October 30, 2014 --
Civilian employees should keep in mind the rules limiting their participation in political activity, which are spelled out in the Hatch Act.
Military members are likewise limited in their participation under Department of Defense Directive 1344.10.
The Hatch Act, a federal law passed in 1939, limits certain political activities of federal civilian employees, as well as some states, Washington D.C., and local government employees who work in connection with federally-funded programs.
The law’s purposes are to ensure that federal programs are administered in a nonpartisan fashion, to protect federal employees from political coercion in the workplace and to ensure that federal employees are advanced based on merit and not based on political affiliation, according to the www.osc.gov website.
The DoD directive was issued to ensure that military members avoid inferences that their political activities imply or appear to imply official military sponsorship, approval or endorsement of a particular party, issue, or candidate.
The Hatch Act and the DoD directive allow federal employees (including both civilian employees and military members) to engage in some political activities, such as voting and assisting in non-partisan voter registration drives.
Federal employees can also contribute money to political campaigns, political parties and political groups so long as the contribution is not done aboard the installation, in uniform or under circumstances that might create the appearance of an official endorsement by the federal employer. Federal employees are also allowed to attend political rallies, but military members are not allowed to participate in any way other than just attending and they may not attend in uniform.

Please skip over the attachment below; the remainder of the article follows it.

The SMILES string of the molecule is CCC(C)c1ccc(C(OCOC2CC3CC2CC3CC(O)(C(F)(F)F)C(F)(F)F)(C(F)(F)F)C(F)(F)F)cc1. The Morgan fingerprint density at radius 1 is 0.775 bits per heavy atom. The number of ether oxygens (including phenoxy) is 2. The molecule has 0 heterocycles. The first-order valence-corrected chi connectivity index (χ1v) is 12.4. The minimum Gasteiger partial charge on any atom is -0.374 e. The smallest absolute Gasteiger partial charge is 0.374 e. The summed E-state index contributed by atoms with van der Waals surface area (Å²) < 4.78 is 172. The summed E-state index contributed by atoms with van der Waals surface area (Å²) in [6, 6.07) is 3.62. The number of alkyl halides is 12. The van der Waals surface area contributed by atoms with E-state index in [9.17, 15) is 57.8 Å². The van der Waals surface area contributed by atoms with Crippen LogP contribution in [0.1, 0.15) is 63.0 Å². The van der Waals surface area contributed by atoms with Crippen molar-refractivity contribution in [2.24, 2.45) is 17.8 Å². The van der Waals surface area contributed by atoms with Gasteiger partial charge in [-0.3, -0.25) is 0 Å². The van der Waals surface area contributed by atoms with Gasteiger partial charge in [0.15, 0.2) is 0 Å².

Federal employees are permitted to express personal opinions about a particular candidate, party or issue, but they may not do so while on duty, in any federal building or vehicle, or when in uniform. Federal employees may place a partisan political bumper sticker of ordinary size on their personal vehicles, but may not place large stickers, banners or placards.
Individuals who reside off the installation are permitted to place campaign signs in their yards so long as the placement does not create an appearance of official military endorsement. Federal employees are prohibited from soliciting or receiving political contributions under any circumstances.
With social media being main stream in today’s society, additional guidance has been published by the Office of Special Counsel, a federal agency responsible for ensuring federal employees comply with political activity restrictions.
Federal employees may express personal views on political candidates through personal social media under certain conditions.
Employees must not post their political views or engage in any partisan political activity on personal social media while on duty or in a federal building or vehicle, and if the media platform from which they are posting identifies them as
Department of Defense employees, the posting must clearly state the views expressed are personal and are not of the Department of Defense.
Federal employees are permitted to “follow,” “friend” or “like” a political party or candidate running for office. Military members are not authorized to post links, “share” or “re-tweet” from the pages of political candidates or parties.
Civilians are authorized to do so, but should use extreme caution as these links may contain imbedded solicitations or links to make political contributions, which is prohibited for federal employees.
Military members are also prohibited from performing any clerical or other duties for a partisan political committee or candidate during a campaign, on an election day, or after an election day during the process of closing out a campaign.
For additional information pertaining to the Hatch Act, civilian employees should contact Tracey Madsen at 229-639-7368 and military personnel should contact Maj. Aiden Wilkie at 229-639-7117 for more information about limitations under the DoD directive.